Sales are strong for both online and brick-and-mortar retailers. Accenture’s “10th Annual Accenture Holiday Shopping Survey” discovered 84 percent of consumers plan to go online, particularly to Amazon.com, to research and price-check gifts before looking or buying elsewhere.
The Accenture survey also found that at least three-quarters of shoppers are enticed by coupons and other promotions to shop at stores they have not visited before.
Don’t let the holiday buying season fool you. Shopping continues even after Santa has slid down the chimney. The NRF states 48 percent of shoppers will take advantage of after-Christmas sales in stores.
Statistics show just how big small business is
Small businesses have such a big impact on their communities, and the world at large, that it might be time to reconsider referring to them as “small.” According to the World Bank, small businesses have a major impact on the world economy, especially in emerging countries. In such nations, small and medium enterprises contribute up to 60 percent of total employment and up to 40 percent of national income.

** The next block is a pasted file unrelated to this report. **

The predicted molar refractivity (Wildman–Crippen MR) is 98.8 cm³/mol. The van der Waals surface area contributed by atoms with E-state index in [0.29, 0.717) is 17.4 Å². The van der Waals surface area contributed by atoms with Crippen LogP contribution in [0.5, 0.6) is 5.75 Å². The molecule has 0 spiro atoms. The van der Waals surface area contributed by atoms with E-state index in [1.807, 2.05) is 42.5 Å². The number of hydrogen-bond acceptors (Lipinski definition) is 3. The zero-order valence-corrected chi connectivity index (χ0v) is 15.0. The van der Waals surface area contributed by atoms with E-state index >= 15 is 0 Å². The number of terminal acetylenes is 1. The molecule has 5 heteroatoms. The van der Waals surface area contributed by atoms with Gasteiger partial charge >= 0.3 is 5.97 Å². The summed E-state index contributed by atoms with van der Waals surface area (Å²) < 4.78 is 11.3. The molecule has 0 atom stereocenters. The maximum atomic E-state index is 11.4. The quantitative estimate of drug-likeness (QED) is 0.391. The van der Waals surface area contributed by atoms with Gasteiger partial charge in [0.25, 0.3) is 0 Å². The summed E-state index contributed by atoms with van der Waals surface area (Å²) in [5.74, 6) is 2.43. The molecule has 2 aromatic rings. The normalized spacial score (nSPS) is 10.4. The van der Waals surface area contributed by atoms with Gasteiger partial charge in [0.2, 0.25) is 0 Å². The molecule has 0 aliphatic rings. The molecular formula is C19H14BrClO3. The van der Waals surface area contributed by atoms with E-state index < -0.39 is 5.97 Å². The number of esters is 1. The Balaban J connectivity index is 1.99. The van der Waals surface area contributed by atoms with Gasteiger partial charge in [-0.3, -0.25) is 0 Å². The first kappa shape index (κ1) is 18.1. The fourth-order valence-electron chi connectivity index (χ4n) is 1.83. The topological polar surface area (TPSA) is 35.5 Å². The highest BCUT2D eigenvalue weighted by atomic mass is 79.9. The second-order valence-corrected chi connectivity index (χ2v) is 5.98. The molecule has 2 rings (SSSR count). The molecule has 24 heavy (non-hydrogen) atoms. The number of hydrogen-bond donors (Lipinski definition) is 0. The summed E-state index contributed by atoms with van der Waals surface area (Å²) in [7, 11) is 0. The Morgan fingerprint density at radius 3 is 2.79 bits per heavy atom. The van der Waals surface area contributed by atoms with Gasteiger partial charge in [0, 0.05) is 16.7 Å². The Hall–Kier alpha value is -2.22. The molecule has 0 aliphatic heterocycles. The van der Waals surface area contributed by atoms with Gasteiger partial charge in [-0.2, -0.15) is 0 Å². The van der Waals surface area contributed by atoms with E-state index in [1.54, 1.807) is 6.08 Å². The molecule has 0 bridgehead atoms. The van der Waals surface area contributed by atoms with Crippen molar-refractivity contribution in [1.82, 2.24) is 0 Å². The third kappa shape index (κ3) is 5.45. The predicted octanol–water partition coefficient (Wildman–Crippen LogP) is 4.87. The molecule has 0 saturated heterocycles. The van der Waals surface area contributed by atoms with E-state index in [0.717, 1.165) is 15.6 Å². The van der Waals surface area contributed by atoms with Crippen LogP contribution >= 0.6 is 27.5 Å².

Small businesses figure to frame their economies in emerging countries in the coming decades, and they’re already doing so in developed nations, such as the United States and Canada. The following statistics show just how big small businesses have become.
The U.S. Small Business Administration notes that small businesses make up 99.7 percent of all employers in the United States.
Hundreds of thousands of new businesses are started each month, with Yahoo! reporting that about 543,000 entrepreneurs open a business in a typical month.
No business is too small to be a small business. In fact, the U.S. Bureau of Labor Statistics noted that microbusinesses, which are defined as firms that employ between one and nine employees, accounted for 75 percent of all private-sector employers as recently as 2013.
Small businesses and happiness might be linked. A 2019 survey from Guidant Financial and the online lending marketplace LendingClub found that 78 percent of small business owners rated their level of happiness as an average of eight on a scale of one to 10 (10 being the happiest).
Female entrepreneurs are on the rise. A 2017 report from American Express found that female entrepreneurship grew by 114 percent between 1997 and 2017.